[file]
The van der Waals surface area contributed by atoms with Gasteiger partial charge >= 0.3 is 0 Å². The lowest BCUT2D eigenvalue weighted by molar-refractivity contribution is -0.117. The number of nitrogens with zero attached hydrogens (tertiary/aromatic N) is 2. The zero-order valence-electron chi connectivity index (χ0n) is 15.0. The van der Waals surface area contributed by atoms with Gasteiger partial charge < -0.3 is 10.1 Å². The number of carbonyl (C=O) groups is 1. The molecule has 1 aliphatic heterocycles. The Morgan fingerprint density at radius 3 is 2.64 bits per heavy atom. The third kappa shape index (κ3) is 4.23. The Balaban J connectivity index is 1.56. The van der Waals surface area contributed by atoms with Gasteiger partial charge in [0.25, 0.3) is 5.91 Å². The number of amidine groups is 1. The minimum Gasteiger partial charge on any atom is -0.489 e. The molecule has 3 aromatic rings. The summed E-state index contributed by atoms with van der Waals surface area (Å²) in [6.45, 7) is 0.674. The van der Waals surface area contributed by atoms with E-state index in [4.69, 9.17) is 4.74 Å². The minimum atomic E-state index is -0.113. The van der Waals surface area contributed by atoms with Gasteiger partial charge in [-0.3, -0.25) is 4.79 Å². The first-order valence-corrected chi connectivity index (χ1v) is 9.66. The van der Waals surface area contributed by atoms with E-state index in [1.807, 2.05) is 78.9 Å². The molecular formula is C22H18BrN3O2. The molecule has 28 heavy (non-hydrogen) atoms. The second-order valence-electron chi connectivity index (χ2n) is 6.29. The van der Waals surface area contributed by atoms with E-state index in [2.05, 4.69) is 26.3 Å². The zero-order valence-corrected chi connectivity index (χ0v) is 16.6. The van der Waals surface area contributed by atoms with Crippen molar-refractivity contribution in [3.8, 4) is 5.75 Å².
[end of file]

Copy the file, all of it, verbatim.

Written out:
The van der Waals surface area contributed by atoms with Gasteiger partial charge >= 0.3 is 0 Å². The lowest BCUT2D eigenvalue weighted by molar-refractivity contribution is -0.117. The number of nitrogens with zero attached hydrogens (tertiary/aromatic N) is 2. The zero-order valence-electron chi connectivity index (χ0n) is 15.0. The van der Waals surface area contributed by atoms with Gasteiger partial charge < -0.3 is 10.1 Å². The number of carbonyl (C=O) groups is 1. The molecule has 1 aliphatic heterocycles. The Morgan fingerprint density at radius 3 is 2.64 bits per heavy atom. The third kappa shape index (κ3) is 4.23. The Balaban J connectivity index is 1.56. The van der Waals surface area contributed by atoms with Gasteiger partial charge in [0.25, 0.3) is 5.91 Å². The number of amidine groups is 1. The minimum Gasteiger partial charge on any atom is -0.489 e. The molecule has 3 aromatic rings. The summed E-state index contributed by atoms with van der Waals surface area (Å²) in [6.45, 7) is 0.674. The van der Waals surface area contributed by atoms with E-state index in [4.69, 9.17) is 4.74 Å². The minimum atomic E-state index is -0.113. The van der Waals surface area contributed by atoms with Gasteiger partial charge in [-0.3, -0.25) is 4.79 Å². The first-order valence-corrected chi connectivity index (χ1v) is 9.66. The van der Waals surface area contributed by atoms with E-state index in [1.807, 2.05) is 78.9 Å². The molecular formula is C22H18BrN3O2. The molecule has 28 heavy (non-hydrogen) atoms. The second-order valence-electron chi connectivity index (χ2n) is 6.29. The van der Waals surface area contributed by atoms with E-state index in [2.05, 4.69) is 26.3 Å². The zero-order valence-corrected chi connectivity index (χ0v) is 16.6. The van der Waals surface area contributed by atoms with Crippen molar-refractivity contribution in [3.8, 4) is 5.75 Å².